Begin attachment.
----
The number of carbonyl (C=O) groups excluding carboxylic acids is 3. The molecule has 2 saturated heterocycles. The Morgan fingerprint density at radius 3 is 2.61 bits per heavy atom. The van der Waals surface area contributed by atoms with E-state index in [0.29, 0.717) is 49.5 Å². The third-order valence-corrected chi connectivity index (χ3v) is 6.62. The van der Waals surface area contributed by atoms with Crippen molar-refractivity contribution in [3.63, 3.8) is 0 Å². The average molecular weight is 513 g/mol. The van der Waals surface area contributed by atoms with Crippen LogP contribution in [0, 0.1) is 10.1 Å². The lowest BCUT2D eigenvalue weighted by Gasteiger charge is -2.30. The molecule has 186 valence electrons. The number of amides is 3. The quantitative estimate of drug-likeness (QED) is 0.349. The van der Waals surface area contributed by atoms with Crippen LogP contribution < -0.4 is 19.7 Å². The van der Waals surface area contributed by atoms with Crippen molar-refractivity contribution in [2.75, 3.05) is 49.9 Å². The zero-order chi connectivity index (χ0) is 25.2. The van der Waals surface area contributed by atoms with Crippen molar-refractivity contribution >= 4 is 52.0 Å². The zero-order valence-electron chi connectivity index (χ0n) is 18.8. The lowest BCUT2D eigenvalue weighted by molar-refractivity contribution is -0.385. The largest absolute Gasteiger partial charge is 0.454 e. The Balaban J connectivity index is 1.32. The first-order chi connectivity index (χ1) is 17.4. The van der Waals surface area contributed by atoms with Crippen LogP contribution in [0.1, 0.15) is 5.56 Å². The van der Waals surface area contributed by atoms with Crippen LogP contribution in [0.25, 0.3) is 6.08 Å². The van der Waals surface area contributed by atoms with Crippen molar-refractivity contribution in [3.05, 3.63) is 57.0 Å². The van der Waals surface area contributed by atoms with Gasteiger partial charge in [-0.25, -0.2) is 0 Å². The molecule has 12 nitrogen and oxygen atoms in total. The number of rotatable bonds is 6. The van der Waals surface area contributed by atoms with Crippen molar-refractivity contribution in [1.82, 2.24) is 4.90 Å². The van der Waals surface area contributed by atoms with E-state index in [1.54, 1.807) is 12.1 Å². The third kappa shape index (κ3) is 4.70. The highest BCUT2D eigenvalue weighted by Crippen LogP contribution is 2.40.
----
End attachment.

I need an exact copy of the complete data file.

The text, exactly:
The number of carbonyl (C=O) groups excluding carboxylic acids is 3. The molecule has 2 saturated heterocycles. The Morgan fingerprint density at radius 3 is 2.61 bits per heavy atom. The van der Waals surface area contributed by atoms with E-state index in [0.29, 0.717) is 49.5 Å². The third-order valence-corrected chi connectivity index (χ3v) is 6.62. The van der Waals surface area contributed by atoms with Crippen molar-refractivity contribution in [3.63, 3.8) is 0 Å². The average molecular weight is 513 g/mol. The van der Waals surface area contributed by atoms with Crippen LogP contribution in [0, 0.1) is 10.1 Å². The lowest BCUT2D eigenvalue weighted by Gasteiger charge is -2.30. The molecule has 186 valence electrons. The number of amides is 3. The quantitative estimate of drug-likeness (QED) is 0.349. The van der Waals surface area contributed by atoms with Crippen LogP contribution < -0.4 is 19.7 Å². The van der Waals surface area contributed by atoms with Crippen molar-refractivity contribution in [2.75, 3.05) is 49.9 Å². The zero-order chi connectivity index (χ0) is 25.2. The van der Waals surface area contributed by atoms with Crippen molar-refractivity contribution >= 4 is 52.0 Å². The zero-order valence-electron chi connectivity index (χ0n) is 18.8. The lowest BCUT2D eigenvalue weighted by molar-refractivity contribution is -0.385. The largest absolute Gasteiger partial charge is 0.454 e. The Balaban J connectivity index is 1.32. The first-order chi connectivity index (χ1) is 17.4. The van der Waals surface area contributed by atoms with Crippen LogP contribution in [0.1, 0.15) is 5.56 Å². The van der Waals surface area contributed by atoms with Crippen LogP contribution in [0.25, 0.3) is 6.08 Å². The van der Waals surface area contributed by atoms with Crippen molar-refractivity contribution in [3.05, 3.63) is 57.0 Å². The van der Waals surface area contributed by atoms with Gasteiger partial charge in [-0.25, -0.2) is 0 Å². The molecule has 12 nitrogen and oxygen atoms in total. The number of rotatable bonds is 6. The van der Waals surface area contributed by atoms with Crippen molar-refractivity contribution in [1.82, 2.24) is 4.90 Å². The van der Waals surface area contributed by atoms with E-state index in [1.54, 1.807) is 12.1 Å². The third kappa shape index (κ3) is 4.70. The highest BCUT2D eigenvalue weighted by Crippen LogP contribution is 2.40.